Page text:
Your favorite (or least favorite) bass myths?

Bass myths.

Do they even really exist?:exploding_head:

Okay, well, yes. But are they true???

Let’s separate fact from fiction. Misconception from… conception. :baby: What’s your favorite bass myth to bust?

Or if you’re not sure if something is bass myth or bass truth, put it here and we’ll put our best detectives on the case. :female_detective: :male_detective:

My favorite bass myth to bust - “pick is better than fingers” or “fingers is better than pick”

REALITY: I’ve never heard any professional musicians debating about this. Pick and fingers are different techniques that yield different sounds and tendencies. Neither of them are right or wrong.

Even in genres where pick or fingers dominate, there are always bass players who go the other way and make it sound great. For example, when you think “metal bass,” you probably think “pick playing,” which is true… but it also isn’t! Steve Harris of Iron Maiden tears it up with his fingers.

Jeroen Paul Thesseling of Obscura plays fingerstyle FRETLESS and it sound great. (warning:weird growly vocals :stuck_out_tongue:)

Myth busted! Your turn!

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@JoshFossgreen Sounds like a great thread :sunglasses:

Agree completely with your “pick vs fingers” myth bust! :slight_smile: There is NO one single “best” way; you get different sound from different attack, etc. with both pick & fingers. I do think that you can get a little more “definition” with a pick in very fast basslines . . . Chris Squire is a classic example.

OK . . . MY bass myth is that the bass amp always belongs flat on the floor next to the drummer.

True or false?

All best, Joe

Yeah, that’s one of the qualities of the pick for sure, not even just for fast playing, it makes the initial attack/transient of each note bigger, and also tends to brighten the tone since it’s plastic on metal instead of flesh on metal.

I’d say false, only because of the word “always.” I think in real-world gigging, bass amp location is usually a function of “where do we have room for it on stage” more than “what would sound best.” :stuck_out_tongue:

But also depends on if you’re actually using your amp to send bass to the audience, like in a smaller room, or if you’re in a bigger venue with bass in the PA, in which case your amp is just a stage monitor. Either way I try to get my amp as far back on stage as I can, usually, so I can actually hear it and not just feel a rumble on my knees. :slight_smile:

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“Bass is easier than guitar” zzzzz


Ha . . . good one!

There’s only four strings to worry about instead of six :yum:

All best, Joe

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If we’re talking about easiest/hardest to get started on… I think this myth holds true (as someone who has tried to teach beginners on both) - but as far as which one is harder to play at high levels… that’s just silly. Music is hard to play, period. Let’s all take a deep breath, and stop waving our instruments at each other.

I played with a violin player who pointed out that, according to science (or something like that), violin was rated ‘the most difficult instrument’. That is a really annoying thing to tell people.
Especially when one of those people is lugging around a giant upright violin.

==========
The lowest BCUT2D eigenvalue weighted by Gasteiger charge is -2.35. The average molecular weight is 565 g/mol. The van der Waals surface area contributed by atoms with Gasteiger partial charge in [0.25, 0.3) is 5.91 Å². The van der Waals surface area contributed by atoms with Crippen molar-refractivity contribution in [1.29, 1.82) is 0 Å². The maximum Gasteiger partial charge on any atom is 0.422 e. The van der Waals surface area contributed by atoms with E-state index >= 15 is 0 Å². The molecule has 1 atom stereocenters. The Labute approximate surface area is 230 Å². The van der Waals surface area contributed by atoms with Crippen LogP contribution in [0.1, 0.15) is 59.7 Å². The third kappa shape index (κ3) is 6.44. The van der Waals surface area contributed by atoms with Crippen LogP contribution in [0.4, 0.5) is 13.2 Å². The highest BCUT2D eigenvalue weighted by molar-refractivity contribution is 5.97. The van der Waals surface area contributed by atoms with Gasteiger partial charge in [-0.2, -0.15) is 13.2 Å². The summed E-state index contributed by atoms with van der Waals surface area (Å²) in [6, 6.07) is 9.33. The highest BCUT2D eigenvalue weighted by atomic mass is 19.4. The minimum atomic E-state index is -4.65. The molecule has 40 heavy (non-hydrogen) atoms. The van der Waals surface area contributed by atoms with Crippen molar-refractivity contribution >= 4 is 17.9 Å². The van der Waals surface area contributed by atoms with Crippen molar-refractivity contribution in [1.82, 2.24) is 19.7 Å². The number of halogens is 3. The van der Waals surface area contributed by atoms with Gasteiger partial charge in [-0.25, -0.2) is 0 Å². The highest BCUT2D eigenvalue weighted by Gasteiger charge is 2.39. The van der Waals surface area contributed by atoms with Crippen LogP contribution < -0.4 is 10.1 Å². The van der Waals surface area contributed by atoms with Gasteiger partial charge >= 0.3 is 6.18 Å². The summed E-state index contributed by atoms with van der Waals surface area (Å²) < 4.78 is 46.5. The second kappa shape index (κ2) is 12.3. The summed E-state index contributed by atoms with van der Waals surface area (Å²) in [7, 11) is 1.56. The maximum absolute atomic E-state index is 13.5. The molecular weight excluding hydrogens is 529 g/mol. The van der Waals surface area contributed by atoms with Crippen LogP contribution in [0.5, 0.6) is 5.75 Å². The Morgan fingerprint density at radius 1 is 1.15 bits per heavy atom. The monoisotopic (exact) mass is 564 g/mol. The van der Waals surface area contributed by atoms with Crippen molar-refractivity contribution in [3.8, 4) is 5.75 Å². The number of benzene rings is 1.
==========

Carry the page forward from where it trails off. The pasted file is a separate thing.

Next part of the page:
My upright professor in college dismissed my electric playing by telling me “[the electric bass] is the easiest instrument in the world to play”… While incredibly demoralizing and not-at-all-helpful… (He really wanted me to practice the upright… he just used the wrong motivational tools…)
there is a kernal of truth to that: It has few strings, has frets, and our library of virtuoso pieces is not anything that the general public likes or wants to listen to… so changing perspective is an uphill battle.

So - despite people being dismissive and snobby about whatever other instrument they play - I still think that bass is easy to get started on.
It is easier to get started playing than guitar.
But, come on, world. Stop it already.

Any instrument that you want to play well, to be musical on, to become masterful with… they’re all difficult. Incredibly difficult.


Haha! What about kazoo? Cowbell?

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It was clearly a rhetorical statement, and certainly not up for debate. It was a very ugly way to say - “hey, kid, you’ve got some chops on that there electric bass… but I really want you to focus on the challenges of the upright, and I think you need to put in more time, as it is a more demanding instrument…”
Those are the translation tools you need when your teacher can’t communicate well, and is prone to violent mood swings and heavy drinking.


More cowbell !!

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Bass is easier to get started on but the initial grace period ends fairly soon unless you just become a root and fifth country music player. To become pretty good at bass requires all of the things that any instrument mastery requires. Modern playing, too, often blurs the line between guitar and bass playing. And there are clearly things that a bass guitar can do, if played expertly, that a guitar cannot do.


And it reminds me of my favorite bass player joke:

A bass teacher has a new student.
In their first lesson, the teacher shows the new kid the names of the strings, how to hold your hands, and how to play a few notes.
End of lesson.

The next week, at the same time, the teacher is waiting for the student, but the student doesn’t show up.
Frustrated, the teacher finally calls the student.
“Hey, why’d you miss our lesson?”
“Oh, sorry. I couldn’t make it - I had a gig.”


Hhahahaha. Good one.